Nike Stock: Reasonable Valuation, Q3 Earnings, Solid Performance

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Nike (NYSE: NKE) the stock may have been punished in the early months of 2022 – but its business, not so much. The Oregon-based sportswear maker released fiscal third-quarter results on March 21 that beat expectations for both revenue and EPS, as the company has done in fifteen of the past twenty quarters.

Nike reminds me of Apple (AAPL) in several ways: the company has a reputable brand that never fails to create consumer demand, while the management team has proven to be exceptional at executing even in times of distress. For this reason, coupled with valuations that are (finally) no longer stretched, I think Nike is a solid buy after the company’s last day of earnings.

On Nike’s third quarter 2022 results

When it comes to headline numbers, Nike did not disappoint. For starters, diluted EPS of $0.87 was down slightly year-over-year, but the figure still topped analyst consensus by a respectable 15 cents.

Non-currency revenue growth of 8% was robust, despite numerous headwinds which included supply chain challenges and a weakening Chinese economy. But better still, it was also buoyed by the strength of nearly every major geographic and product segment, with the exception of Greater China apparel and footwear – the company’s sole areas, accounting for a fifth of the company’s total revenue, which saw the high end shrink. See table below.

Nike’s DTC channel impressed, with ex-FX sales growing 17% this time around. Nike brand digital soared even better by 22% year-over-year, while Nike mobile grew more than 50%, according to CEO John Donahoe. This is good news, in my view, as Nike continues to do its best in channels that provide the company with better inventory control and richer margins. Wholesale revenue, always the biggest piece of the mix, have only increased by 1% and show clear signs of a ceiling that is more likely secular than cyclical.

Nike revenue by sub-segment, Q3 2022

Nike revenue by sub-segment, Q3 fiscal 2022 (Nike’s IR page)

Partly due to the change in revenue mix described above, but also due to lower markdowns, gross margin increased by 100 basis points year-on-year. Investors looking for companies that retain pricing power and are able to weather the challenges of consumer inflation should take note.

The growth in turnover and the strength of the gross margin were offset by significant operating costs which increased by 13%. Nike has traditionally been aggressive in spending lavishly on marketing and innovation, at least since the 2017 launch of its “direct-to-consumer offense” strategy.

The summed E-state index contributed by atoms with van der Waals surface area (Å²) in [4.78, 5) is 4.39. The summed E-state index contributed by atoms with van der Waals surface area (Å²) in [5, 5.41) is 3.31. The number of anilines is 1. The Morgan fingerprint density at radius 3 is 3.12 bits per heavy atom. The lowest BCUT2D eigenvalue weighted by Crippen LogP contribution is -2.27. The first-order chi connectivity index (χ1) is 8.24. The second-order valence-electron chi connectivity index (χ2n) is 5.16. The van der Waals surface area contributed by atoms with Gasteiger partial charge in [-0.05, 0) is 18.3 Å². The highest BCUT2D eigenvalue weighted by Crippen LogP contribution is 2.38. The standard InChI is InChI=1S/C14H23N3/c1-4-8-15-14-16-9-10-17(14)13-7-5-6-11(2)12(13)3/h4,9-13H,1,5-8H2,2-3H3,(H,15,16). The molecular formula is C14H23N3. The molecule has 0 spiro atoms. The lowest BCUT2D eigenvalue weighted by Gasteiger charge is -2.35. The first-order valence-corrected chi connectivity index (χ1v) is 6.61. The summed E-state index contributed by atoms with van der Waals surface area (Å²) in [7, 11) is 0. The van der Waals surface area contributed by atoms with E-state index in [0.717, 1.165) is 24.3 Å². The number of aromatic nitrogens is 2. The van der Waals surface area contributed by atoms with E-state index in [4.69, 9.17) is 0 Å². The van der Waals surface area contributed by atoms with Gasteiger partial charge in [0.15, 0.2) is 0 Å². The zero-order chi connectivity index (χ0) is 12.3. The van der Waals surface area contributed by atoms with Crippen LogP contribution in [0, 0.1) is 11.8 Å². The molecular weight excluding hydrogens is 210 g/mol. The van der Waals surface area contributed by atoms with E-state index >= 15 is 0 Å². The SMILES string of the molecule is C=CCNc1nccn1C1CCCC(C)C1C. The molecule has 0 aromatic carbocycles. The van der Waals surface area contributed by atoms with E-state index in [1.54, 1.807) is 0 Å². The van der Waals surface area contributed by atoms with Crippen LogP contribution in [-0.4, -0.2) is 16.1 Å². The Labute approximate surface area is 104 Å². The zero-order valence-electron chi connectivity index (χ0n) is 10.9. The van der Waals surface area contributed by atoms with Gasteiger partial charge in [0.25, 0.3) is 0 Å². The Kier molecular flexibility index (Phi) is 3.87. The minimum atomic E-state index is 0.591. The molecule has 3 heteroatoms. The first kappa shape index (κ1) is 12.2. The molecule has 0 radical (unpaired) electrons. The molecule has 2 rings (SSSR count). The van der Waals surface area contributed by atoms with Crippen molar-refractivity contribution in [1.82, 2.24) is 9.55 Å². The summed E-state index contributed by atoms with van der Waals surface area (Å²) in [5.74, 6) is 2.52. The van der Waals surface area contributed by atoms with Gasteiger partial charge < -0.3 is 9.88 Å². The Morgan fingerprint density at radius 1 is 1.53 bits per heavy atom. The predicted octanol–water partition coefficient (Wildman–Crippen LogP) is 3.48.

Diluted EPS could also have been better had it not been for a five percentage point hike in the effective tax rate which I estimate shaved five cents a share off Nike’s third-quarter net income. fiscal quarter.

Valuation of NKE shares

I’ve been supportive of owning Nike since at least late 2018. In my view, the investment case is supported by some of the same factors that also make me an Apple bull. They were even mentioned during Nike’s earnings call: “brand momentum, culture of innovation and proven operational playbook”.

The problem with the stock, in my opinion, has always been rich valuations. After bottoming out in March 2020, Nike’s P/E for the next year shot up 40x at the start of 2021 and stayed close to those levels for the following months. This was also around the time most growth stocks peaked. Justifying the rise to these levels has become increasingly difficult.

The good news for potential investors is that Nike’s price and valuations have sufficiently de-risked since then (see below). This happened without the fundamentals of the business deteriorating much, if at all. In fact, the current P/E of 28.4x coupled with long-term EPS growth projections of nearly 16% point to the PEG of 1.8x, which hasn’t been this reasonable since early 2020 at least. .

P/E ratio of NKE shares and long-term growth estimates
Data by YCharts

On March 14, just a few days ago, Nike hit 34% below all-time highs. In the past decade, it was only the second time the stock had experienced such a pullback – the COVID-19 bear, down 40%, had been the other example.

Since then, Nike has already climbed 8%, but remains around 25% underwater. Given the good results obtained, I think that the opportunity to buy “the apple of sportswear” on the decline and surf on a possible recovery is still on the table.

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